August: The Life Insurance Post (And Beneficiary Update Reminder!)

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Here’s the next in a series of monthly posts focusing on meeting small, manageable financial objectives in order to create a path to overall financial success. You can find July’s post here.

 

How do you know if you need more life insurance? Should you have any at all? What kind? What should you look for?

 

It’s likely that you have people, other than yourself, who are depending on either your income or on the services you provide (stay-at-home spouses and parents, that means you!), then you should have a policy in place to replace that income or that work if you die. There will probably also be end-of-life costs like medical and funeral expenses, and you want to make sure the money is there for those too.

 

At its most basic, life insurance pays a stated benefit to your named beneficiaries if you die. Very broadly, life insurance is split into two types: term and permanent.

 

Term insurance offers just the death benefit: you purchase a policy - let’s say it’s a 20-year, $1 million policy -  and pay the premiums. If you die during the 20 years, your named beneficiaries get $1 million. If you don’t die, the term ends and no one gets anything (you haven’t died though, so that’s pretty good). It’s simple and inexpensive. And if you stop paying your premiums during the term, the policy lapses and you no longer have coverage. Many policies are renewable, meaning that once the term ends, you can renew for an additional term.

 

Permanent life insurance offers the death benefit of a term policy, but without a predefined term: as long as premiums are paid, coverage continues. In addition, it builds up a cash value over time that can be withdrawn, borrowed against, or used to pay premiums later. This sounds nice, but in practice the additional savings feature is pretty expensive, and in my view the extra money you would pay for a permanent policy over a term policy is better directed toward a savings or investment strategy with a stated goal and characteristics you control (and with a return you get to keep) - I like to keep functions separate, so insurance should be insurance and investments should be investments. Permanent insurance has its place, but generally speaking, until you have a pretty complicated estate situation, term is just fine.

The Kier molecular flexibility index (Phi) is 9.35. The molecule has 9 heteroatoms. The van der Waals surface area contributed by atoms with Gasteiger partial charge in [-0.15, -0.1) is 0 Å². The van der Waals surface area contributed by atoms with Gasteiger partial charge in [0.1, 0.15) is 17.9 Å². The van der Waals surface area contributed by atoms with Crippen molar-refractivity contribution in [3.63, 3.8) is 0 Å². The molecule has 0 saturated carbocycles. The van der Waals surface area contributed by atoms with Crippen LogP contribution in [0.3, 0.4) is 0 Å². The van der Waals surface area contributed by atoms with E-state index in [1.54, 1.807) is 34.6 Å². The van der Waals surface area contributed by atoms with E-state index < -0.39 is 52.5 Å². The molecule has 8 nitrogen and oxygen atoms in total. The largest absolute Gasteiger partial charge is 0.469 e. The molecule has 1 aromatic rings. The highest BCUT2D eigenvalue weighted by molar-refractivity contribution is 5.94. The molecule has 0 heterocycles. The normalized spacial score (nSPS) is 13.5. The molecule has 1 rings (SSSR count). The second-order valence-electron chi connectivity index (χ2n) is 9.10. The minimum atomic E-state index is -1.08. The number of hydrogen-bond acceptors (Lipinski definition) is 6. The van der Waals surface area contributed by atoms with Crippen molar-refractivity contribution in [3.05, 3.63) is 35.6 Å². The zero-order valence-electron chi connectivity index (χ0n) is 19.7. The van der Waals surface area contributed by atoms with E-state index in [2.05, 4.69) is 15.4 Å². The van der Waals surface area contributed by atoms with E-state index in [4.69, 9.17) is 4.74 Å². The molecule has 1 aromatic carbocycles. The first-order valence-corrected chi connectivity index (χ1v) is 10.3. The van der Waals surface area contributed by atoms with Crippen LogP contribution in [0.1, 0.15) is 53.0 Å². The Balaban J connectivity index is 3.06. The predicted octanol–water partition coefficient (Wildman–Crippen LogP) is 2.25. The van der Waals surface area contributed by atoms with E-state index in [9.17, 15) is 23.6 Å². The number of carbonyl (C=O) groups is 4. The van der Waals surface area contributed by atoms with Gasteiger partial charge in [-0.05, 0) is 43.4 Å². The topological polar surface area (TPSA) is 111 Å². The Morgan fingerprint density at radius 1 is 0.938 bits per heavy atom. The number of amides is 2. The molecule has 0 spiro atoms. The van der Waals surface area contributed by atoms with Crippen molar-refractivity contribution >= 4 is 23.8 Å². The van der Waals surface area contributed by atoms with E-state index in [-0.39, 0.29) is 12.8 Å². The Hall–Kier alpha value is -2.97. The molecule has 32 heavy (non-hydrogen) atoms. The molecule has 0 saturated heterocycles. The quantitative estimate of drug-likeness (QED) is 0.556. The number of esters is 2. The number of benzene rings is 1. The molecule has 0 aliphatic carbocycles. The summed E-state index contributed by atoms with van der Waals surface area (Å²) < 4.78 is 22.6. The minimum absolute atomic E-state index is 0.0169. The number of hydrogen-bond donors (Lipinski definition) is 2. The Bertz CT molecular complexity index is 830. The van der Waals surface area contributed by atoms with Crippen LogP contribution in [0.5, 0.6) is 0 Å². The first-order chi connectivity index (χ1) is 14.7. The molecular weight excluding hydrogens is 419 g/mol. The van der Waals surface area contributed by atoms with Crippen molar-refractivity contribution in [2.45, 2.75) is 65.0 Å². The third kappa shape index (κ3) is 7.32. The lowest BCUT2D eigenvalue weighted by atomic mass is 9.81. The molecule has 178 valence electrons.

But how much do you need? There are several factors that affect the calculation:

  • How much annual income needs to be replaced, and for how long? OR
  • How much will it cost to hire someone to provide the services you do, and for how long - this means childcare, meal preparation, house upkeep and maintenance and other tasks? Think seriously about how life would be impacted
  • If there is a stay-at-home spouse, would they be able to return to work if needed? Would they require skills training or education?
  • Do you want to provide college funding? If so, how much and when will the children start college?
  • Do you have a mortgage you would want to pay off so that your family can remain in the home?
  • What other debts are outstanding?
  • How much do you have in savings now, both in qualified retirement accounts and taxable accounts?
  • Do you anticipate needing to provide for elderly parents?
  • How much insurance do you have now? It’s likely you have some coverage through your employer, probably equal to one year’s salary. Some employers allow you to purchase more (supplemental) coverage, and even spousal coverage, and this can be a good deal price-wise. But remember that this coverage is not portable - if you leave your job, you can’t take the policy with you, so make sure the new job has similar options.

 

Everyone’s situation is different, and a good financial planner will help you navigate the particulars. But there are some needs analysis calculators available online that will at least get you in the ballpark. Remember too that you don’t necessarily need the same amount of insurance for the entire term: you likely will need the most while your children are very young and labor-and-cost intensive. Term layering is the strategy of “stacking” policies of different terms, to give you the most coverage when you need it, and less as those needs cease - the kids are out of the house, the mortgage is nearly paid off, etc. It often costs less than one large policy covering the entire term.

 

A nice feature of life insurance is that the process to claim the benefit is pretty simple: the beneficiary simply calls the insurer to file a claim, provides a death certificate, and the benefit is paid. It’s tax-free to the beneficiary and occurs separately from the will or other estate issues, so there’s generally no delay and can be done very soon after death - helpful in covering those final expenses.

 

Very very important though: make sure those beneficiaries are correct. In fact, that’s really this month’s objective, along with understanding your life insurance needs: take a look at your beneficiaries (life insurance policies, 401ks, IRAs) as well as how your bank accounts are titled, and make sure they say what you want them to say. These instruments are considered “will substitutes”: that means your will doesn’t dictate what happens to them when you die, the beneficiary form or bank account title does. And if an ex-spouse or parent is named the beneficiary instead of your current spouse, well, that’s who will get the money. So make that the one thing you do right now: look up the beneficiaries and update as needed!